Quantized Value 0.001044397242367267608642578125
Mid-point Value Below 0.0010443971841596066951751708984375
Next Rep. Value Below 0.001044397125951945781707763671875
Given these values, we can say if the decimal text's value, as interpreted in the world of ideal math, is within this range
0.0010443973005749285221099853515625 > decimalText > 0.0010443971841596066951751708984375
then MATLAB, a C compiler, etc., parsing that text would round it to this representable value of type single
Sufficient digits and superflous digits
Let's look at our mid-point values again
Mid-point Value Above 0.0010443973005749285221099853515625
Mid-point Value Below 0.0010443971841596066951751708984375
and think about when fewer digits are sufficient to be certain we are between these two values.
Consider this example,
Mid-point Value Above 0.0010443973005749285221099853515625
Mid-point Value Below 0.0010443971841596066951751708984375
where the x's could be any digit, and there can be any number of x's from 0 to inf.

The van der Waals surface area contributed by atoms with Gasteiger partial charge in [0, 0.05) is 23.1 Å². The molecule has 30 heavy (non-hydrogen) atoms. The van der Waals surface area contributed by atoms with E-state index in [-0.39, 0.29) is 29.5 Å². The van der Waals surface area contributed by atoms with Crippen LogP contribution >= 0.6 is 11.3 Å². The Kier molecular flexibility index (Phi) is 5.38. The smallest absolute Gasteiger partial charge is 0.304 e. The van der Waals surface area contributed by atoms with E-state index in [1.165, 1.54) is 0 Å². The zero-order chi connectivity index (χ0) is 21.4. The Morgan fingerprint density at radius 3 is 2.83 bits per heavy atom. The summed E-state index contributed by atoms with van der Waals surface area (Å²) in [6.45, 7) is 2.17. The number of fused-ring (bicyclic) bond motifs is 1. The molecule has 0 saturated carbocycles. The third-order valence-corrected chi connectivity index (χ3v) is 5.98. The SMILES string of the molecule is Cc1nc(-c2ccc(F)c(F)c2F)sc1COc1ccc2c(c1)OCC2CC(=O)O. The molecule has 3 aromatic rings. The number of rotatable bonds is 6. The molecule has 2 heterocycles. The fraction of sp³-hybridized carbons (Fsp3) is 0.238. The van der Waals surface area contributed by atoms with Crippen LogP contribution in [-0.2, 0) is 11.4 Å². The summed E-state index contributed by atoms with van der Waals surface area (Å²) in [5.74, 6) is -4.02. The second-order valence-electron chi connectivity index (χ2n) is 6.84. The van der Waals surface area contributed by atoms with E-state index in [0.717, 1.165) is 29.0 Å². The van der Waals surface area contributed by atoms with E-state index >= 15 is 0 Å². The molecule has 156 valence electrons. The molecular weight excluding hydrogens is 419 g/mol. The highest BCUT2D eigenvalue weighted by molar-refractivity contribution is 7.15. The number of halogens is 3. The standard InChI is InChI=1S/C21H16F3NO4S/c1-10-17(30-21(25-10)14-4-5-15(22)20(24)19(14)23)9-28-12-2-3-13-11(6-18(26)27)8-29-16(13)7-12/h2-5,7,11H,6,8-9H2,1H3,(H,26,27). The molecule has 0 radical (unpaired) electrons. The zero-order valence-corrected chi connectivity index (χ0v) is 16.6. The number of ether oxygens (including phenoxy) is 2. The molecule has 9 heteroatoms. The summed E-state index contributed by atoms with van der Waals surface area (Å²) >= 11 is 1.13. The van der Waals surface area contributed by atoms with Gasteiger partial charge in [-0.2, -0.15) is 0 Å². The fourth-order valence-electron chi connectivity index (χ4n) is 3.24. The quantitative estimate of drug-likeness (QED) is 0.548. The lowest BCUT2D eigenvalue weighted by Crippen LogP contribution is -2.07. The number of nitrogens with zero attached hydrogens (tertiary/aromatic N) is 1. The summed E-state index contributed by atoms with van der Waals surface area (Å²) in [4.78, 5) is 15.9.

We can be certain that a correct parser would map those infinite possible decimal text combinations to the single precision value 0.001044397242367267608642578125.
The decimal text 0.0010443972 is sufficiently long.
More digits could be appended to the end, but they would be superflous. The digital text with any set of superflous digits would still parse back to the one representable value 0.001044397242367267608642578125.
Lossless Roundtrip Sufficient Digits
Roundtrip means converting a value to text, then parsing that text to produce a value. If the final value is identical to the original value, then the rountrip conversion is lossless.